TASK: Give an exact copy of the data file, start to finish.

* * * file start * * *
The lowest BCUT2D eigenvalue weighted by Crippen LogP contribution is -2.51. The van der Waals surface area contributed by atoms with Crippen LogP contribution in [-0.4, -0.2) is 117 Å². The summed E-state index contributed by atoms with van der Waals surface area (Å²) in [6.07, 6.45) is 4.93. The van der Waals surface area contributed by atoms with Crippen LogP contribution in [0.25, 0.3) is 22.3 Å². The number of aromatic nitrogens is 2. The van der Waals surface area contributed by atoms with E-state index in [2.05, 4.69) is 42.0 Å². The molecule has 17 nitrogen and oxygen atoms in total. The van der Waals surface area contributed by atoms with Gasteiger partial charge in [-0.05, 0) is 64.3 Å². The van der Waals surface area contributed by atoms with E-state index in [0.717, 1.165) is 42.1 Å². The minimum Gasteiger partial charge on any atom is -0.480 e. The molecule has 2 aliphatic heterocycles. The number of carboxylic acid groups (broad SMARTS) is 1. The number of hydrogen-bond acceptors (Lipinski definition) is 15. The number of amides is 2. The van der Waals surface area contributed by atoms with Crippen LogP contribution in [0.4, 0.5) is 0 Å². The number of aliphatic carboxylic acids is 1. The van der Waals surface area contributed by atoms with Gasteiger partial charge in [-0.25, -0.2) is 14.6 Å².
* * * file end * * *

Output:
The lowest BCUT2D eigenvalue weighted by Crippen LogP contribution is -2.51. The van der Waals surface area contributed by atoms with Crippen LogP contribution in [-0.4, -0.2) is 117 Å². The summed E-state index contributed by atoms with van der Waals surface area (Å²) in [6.07, 6.45) is 4.93. The van der Waals surface area contributed by atoms with Crippen LogP contribution in [0.25, 0.3) is 22.3 Å². The number of aromatic nitrogens is 2. The van der Waals surface area contributed by atoms with E-state index in [2.05, 4.69) is 42.0 Å². The molecule has 17 nitrogen and oxygen atoms in total. The van der Waals surface area contributed by atoms with Gasteiger partial charge in [-0.05, 0) is 64.3 Å². The van der Waals surface area contributed by atoms with E-state index in [0.717, 1.165) is 42.1 Å². The minimum Gasteiger partial charge on any atom is -0.480 e. The molecule has 2 aliphatic heterocycles. The number of carboxylic acid groups (broad SMARTS) is 1. The number of hydrogen-bond acceptors (Lipinski definition) is 15. The number of amides is 2. The van der Waals surface area contributed by atoms with Crippen LogP contribution in [0.4, 0.5) is 0 Å². The number of aliphatic carboxylic acids is 1. The van der Waals surface area contributed by atoms with Gasteiger partial charge in [-0.25, -0.2) is 14.6 Å².